I have always been fond of the saying “Patience is not simply the ability to wait; it’s how we behave while we’re waiting.” Oh, so true! It is often an accurate truism among nonprofits that feel that their development director has an uncanny ability to wave a magic wand and raise major funds without having first developed or cultivated relationships with their donors or prospects.
We live in an age of instant gratification. We absorb news in sound bites. We need our instant coffee, now. We buy express tickets to avoid lines at Disney, at airports or in HOV lanes on the Turnpike. We can’t arrive fast enough to suit ourselves. Sometimes I think we go through life in three phases: fast, faster and faster than that. Whoosh! Can you feel the air brush past your face? Some view fundraising the same way.
I recently saw an ad by a nonprofit for a director of development position. Next to the ad it stated “Rainmaker Wanted.” Well, isn’t that special? Wouldn’t we all like to recruit a rainmaker to immediately raise lots of money for the nonprofit organization? I harbor serious concerns about this hyped-up hope. Let’s examine the issue of patience when fundraising, shall we?
As we head into the robotic age and the era of artificial intelligence, some aspects of our lives will never be controlled by automatons. Fundraisers will still need to interact between humans and their fellow man and woman. I cannot foresee a robot making a personal appeal for a major gift. No, robocalls don’t count.
Iyov, a well-known Bible character, was said to have unfathomable patience. When someone exhibits great endurance through all kinds of trials, annoyances, or provocations, we say that person has “the patience of Job.” Fundraisers every so often struggle and face a myriad of challenges, especially when soliciting major gifts. I spoke recently to a colleague who was about to close on a multi-million dollar gift for an overseas institution of higher learning. He told me that this donation was “five years in the making.” The donor, in his 80s, was planning this gift as a legacy for his children, grandchildren and great grandchildren. My colleague let on that this ultimate gift went through many twists and turns over the years, and it wasn’t until a recent health scare that the donor decided the time was right to make the gift. My colleague has the patience of Job.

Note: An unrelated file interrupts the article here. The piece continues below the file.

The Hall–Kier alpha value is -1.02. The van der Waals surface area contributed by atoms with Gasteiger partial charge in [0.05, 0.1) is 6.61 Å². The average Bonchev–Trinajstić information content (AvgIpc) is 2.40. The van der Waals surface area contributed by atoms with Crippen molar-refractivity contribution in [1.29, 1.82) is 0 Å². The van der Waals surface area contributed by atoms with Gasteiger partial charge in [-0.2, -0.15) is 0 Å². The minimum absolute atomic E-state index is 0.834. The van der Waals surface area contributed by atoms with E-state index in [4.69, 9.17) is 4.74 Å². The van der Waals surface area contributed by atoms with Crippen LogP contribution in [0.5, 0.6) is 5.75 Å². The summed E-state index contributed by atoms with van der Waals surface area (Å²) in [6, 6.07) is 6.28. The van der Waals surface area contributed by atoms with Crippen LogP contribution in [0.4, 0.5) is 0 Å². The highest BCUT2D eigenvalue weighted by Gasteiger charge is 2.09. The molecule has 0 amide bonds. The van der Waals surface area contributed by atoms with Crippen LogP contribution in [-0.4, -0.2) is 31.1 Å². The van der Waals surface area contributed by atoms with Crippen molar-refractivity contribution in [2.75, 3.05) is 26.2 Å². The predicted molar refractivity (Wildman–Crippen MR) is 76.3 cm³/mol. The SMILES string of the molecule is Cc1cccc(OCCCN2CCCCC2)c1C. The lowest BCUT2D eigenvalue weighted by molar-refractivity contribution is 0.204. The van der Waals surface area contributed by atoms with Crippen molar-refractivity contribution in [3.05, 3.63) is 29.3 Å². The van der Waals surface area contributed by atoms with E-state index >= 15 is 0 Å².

What was also apparent to me was the patience of the nonprofit. It rode the waves with my colleague and factored in that monumental gifts often take time to execute. Of course, major gifts were being secured from other philanthropically inclined individuals in the interim. They weren’t beholden to just one donor. But not every organization has such patience.
Many years ago, I secured a $5 million bequest for one reason alone. I stewarded a board member who had been all but lost to my nonprofit. This lay leader had not been solicited for advice or counsel, and her stature was ignored for many years by the nonprofit’s board. She once told me, “Norman, I am ready to take my business elsewhere.” Enter a new approach. We made sure that leadership would call her to attend meetings; they elicited her opinion on issues of concern to the organization; and she was regularly recognized for her past contributions. It took time, a lot of time, but we won her back and, once again, she and her family felt like they belonged to the family, in a well-deserved place in the organization.
Winning over an overlooked and ignored board member did not happen overnight. In this case, patience was indeed a virtue. But, like all things in life, the relationship took on its own twists and turns. There were times when our neglected board member, whose uncompromising personality frequently crossed swords with other volatile board members, was ready to bolt. It required tact and diplomacy on a par with a United Nations statesman to bring her back.
The moral of this story is simple. It often takes time, mental fortitude and physical endurance to shepherd a donor through a major gift process and to keep them in the fold. The effort must be genuine but is often intense. Understanding this process will usually get you good results.
My question is this: Are you willing to be patient or are you looking for immediate results?
By Norman B. Gildin
Norman B. Gildin has fundraised for nonprofits for more than three decades and has raised upwards of $93 million in the process. He lived in Teaneck for 34 years and now resides in Boynton Beach, Florida and currently is the president of his own company, Strategic Fundraising Group. He can be reached at [email protected]